There's a fierce fight waging in Detroit over a planned state takeover to help the city dig out from a staggering $14-billion debt. The city council pleaded with the state on Tuesday to reconsider Gov. Rick Snyder's plan to appoint an emergency manager who would essentially take control of the city.
Opponents say the new manager will have authority to bust up unions and rework contracts with city workers. But Mayor Dave Bing has seemingly accepted that this is going to happen.
David Dayen, who wrote about the topic for The National Memo, told msnbc host Chris Jansing that Detroit got to this point not only because of the flight from the city to the suburbs and the loss of manufacturing jobs in the auto industry but also because of something called "bank walkaways." That's when a bank starts to put a homeowner in foreclosure, but never completes the process. It leaves the building empty and often no one paying the taxes.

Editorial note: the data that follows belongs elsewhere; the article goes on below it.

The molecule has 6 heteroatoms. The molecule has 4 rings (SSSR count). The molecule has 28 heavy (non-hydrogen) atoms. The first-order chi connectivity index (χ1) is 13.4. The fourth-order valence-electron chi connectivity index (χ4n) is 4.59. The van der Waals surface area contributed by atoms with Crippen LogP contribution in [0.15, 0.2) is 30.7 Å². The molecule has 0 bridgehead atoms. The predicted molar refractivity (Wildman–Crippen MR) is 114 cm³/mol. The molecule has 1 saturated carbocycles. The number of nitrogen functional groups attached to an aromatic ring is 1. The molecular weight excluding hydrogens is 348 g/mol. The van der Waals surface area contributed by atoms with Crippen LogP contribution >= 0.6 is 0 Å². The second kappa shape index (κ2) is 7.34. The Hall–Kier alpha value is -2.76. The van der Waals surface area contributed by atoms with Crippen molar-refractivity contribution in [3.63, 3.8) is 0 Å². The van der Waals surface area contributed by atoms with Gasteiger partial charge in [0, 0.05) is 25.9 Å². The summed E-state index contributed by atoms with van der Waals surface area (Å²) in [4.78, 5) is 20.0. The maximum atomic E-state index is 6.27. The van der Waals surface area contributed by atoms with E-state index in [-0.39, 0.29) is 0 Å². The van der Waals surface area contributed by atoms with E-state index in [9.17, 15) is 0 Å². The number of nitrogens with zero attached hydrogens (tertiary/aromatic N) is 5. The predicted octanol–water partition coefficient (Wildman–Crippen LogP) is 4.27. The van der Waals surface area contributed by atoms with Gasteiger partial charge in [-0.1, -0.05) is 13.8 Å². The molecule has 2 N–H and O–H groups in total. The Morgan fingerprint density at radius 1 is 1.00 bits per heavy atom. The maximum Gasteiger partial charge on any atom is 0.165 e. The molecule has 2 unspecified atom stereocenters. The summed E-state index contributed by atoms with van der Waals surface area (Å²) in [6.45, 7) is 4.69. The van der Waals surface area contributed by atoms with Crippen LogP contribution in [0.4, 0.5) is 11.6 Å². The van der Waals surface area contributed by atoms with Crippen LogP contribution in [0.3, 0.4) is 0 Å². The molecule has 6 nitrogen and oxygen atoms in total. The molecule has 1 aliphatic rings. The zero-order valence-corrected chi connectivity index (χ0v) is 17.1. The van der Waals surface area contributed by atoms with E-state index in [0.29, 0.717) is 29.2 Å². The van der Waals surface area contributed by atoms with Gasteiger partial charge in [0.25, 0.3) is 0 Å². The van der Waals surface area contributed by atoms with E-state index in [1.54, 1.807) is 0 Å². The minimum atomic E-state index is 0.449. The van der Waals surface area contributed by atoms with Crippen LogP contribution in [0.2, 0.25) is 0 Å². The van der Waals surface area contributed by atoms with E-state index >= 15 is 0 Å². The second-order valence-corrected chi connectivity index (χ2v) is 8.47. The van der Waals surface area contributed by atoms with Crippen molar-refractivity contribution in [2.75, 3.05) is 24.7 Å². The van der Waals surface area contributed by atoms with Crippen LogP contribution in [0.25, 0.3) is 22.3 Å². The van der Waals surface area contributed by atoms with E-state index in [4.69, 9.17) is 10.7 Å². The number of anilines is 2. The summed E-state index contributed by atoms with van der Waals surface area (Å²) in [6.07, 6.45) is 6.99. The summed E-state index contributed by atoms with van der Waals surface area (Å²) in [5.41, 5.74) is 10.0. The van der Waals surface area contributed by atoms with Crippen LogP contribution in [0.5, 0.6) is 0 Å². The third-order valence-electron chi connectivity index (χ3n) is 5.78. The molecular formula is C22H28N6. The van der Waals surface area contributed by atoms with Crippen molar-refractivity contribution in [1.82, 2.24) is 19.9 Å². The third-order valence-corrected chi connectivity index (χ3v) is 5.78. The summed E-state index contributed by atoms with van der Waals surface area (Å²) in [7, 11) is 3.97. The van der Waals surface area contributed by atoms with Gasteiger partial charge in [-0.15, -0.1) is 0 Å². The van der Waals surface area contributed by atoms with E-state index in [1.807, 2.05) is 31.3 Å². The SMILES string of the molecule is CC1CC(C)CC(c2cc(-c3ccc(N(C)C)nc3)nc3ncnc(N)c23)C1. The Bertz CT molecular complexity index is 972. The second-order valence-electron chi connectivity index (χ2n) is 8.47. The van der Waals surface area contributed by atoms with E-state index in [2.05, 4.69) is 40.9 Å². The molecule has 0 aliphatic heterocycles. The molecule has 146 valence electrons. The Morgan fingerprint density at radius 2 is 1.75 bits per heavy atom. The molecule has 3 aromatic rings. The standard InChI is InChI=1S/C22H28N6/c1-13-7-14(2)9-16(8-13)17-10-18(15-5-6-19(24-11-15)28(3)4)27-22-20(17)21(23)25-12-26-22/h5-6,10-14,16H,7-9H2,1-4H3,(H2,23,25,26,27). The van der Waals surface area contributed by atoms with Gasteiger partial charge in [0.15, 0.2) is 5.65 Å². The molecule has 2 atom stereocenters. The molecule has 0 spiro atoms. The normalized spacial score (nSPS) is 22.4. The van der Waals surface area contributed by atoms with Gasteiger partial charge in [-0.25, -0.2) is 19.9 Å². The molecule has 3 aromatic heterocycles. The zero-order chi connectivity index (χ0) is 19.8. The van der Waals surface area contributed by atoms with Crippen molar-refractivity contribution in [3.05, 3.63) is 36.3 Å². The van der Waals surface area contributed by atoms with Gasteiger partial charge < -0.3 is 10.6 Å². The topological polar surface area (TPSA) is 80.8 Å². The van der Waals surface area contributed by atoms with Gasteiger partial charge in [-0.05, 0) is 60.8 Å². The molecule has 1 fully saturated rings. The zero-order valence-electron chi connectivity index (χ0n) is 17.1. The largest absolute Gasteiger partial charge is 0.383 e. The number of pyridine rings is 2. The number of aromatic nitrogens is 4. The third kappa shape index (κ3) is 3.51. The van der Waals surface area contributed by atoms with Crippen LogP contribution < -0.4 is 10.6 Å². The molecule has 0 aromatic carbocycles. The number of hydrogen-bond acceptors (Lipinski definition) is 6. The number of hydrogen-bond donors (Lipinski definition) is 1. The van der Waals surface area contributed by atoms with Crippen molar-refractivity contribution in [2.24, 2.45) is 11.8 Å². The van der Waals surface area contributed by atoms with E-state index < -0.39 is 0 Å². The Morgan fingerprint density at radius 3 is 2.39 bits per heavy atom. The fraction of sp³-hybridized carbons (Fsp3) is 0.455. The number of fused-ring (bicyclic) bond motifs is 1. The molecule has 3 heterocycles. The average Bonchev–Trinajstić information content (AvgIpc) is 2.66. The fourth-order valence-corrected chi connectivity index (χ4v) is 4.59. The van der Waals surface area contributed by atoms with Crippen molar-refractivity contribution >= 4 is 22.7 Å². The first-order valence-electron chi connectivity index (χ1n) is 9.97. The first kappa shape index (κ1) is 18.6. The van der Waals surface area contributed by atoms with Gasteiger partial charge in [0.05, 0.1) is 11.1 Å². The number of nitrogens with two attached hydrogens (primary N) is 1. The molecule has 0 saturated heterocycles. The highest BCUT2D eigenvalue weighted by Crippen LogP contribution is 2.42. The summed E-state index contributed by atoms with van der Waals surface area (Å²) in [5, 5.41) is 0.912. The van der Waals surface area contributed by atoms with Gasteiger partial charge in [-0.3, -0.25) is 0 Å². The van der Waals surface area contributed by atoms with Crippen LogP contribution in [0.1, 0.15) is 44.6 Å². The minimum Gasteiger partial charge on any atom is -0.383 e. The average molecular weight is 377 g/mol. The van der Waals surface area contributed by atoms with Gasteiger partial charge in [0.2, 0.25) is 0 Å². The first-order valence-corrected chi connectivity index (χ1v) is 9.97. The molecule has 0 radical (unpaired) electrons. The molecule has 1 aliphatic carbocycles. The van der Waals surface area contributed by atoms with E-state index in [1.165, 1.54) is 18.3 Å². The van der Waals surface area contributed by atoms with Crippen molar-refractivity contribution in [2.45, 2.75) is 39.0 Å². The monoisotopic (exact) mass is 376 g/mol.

"There was a GAO [General Accounting Office] study in 2010 that showed 500 such cases in Detroit in just four zip codes. That was in 2010," Dayen said. "This has only gotten worse since then."
The city could go after the banks, Dayen explained, "but of course we're in a situation where Detroit doesn't have any money and doesn't have the ability to do that. So its hard to really figure out whats going on there."
According to an analysis by The Detroit News, half of all property owners didn’t pay taxes last year, totaling $246.5 million last year.
Governor Snyder is expected to make a final decision on a Detroit takeover by the end of the month.